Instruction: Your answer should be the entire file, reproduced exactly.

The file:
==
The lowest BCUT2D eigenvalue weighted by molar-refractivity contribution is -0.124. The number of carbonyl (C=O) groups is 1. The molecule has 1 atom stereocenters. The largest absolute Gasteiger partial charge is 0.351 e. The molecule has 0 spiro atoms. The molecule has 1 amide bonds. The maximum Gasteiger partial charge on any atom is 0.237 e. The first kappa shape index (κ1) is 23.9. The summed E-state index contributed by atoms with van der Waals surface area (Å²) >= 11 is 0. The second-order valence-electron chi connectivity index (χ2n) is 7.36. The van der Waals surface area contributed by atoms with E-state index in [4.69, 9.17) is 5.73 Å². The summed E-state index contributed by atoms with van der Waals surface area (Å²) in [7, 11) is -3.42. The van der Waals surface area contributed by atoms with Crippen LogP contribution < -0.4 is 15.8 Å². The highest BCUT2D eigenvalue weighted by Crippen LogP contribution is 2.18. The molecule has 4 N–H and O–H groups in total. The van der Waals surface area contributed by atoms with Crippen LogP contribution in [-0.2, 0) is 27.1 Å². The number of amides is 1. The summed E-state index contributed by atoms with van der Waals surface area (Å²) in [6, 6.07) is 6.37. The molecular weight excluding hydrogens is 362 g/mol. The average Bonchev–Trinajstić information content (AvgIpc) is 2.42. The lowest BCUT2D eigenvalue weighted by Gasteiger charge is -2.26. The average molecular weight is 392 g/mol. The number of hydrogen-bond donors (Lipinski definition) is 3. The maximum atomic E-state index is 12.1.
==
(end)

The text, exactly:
The lowest BCUT2D eigenvalue weighted by molar-refractivity contribution is -0.124. The number of carbonyl (C=O) groups is 1. The molecule has 1 atom stereocenters. The largest absolute Gasteiger partial charge is 0.351 e. The molecule has 0 spiro atoms. The molecule has 1 amide bonds. The maximum Gasteiger partial charge on any atom is 0.237 e. The first kappa shape index (κ1) is 23.9. The summed E-state index contributed by atoms with van der Waals surface area (Å²) >= 11 is 0. The second-order valence-electron chi connectivity index (χ2n) is 7.36. The van der Waals surface area contributed by atoms with E-state index in [4.69, 9.17) is 5.73 Å². The summed E-state index contributed by atoms with van der Waals surface area (Å²) in [7, 11) is -3.42. The van der Waals surface area contributed by atoms with Crippen LogP contribution < -0.4 is 15.8 Å². The highest BCUT2D eigenvalue weighted by Crippen LogP contribution is 2.18. The molecule has 4 N–H and O–H groups in total. The van der Waals surface area contributed by atoms with Crippen LogP contribution in [-0.2, 0) is 27.1 Å². The number of amides is 1. The summed E-state index contributed by atoms with van der Waals surface area (Å²) in [6, 6.07) is 6.37. The molecular weight excluding hydrogens is 362 g/mol. The average Bonchev–Trinajstić information content (AvgIpc) is 2.42. The lowest BCUT2D eigenvalue weighted by Gasteiger charge is -2.26. The average molecular weight is 392 g/mol. The number of hydrogen-bond donors (Lipinski definition) is 3. The maximum atomic E-state index is 12.1.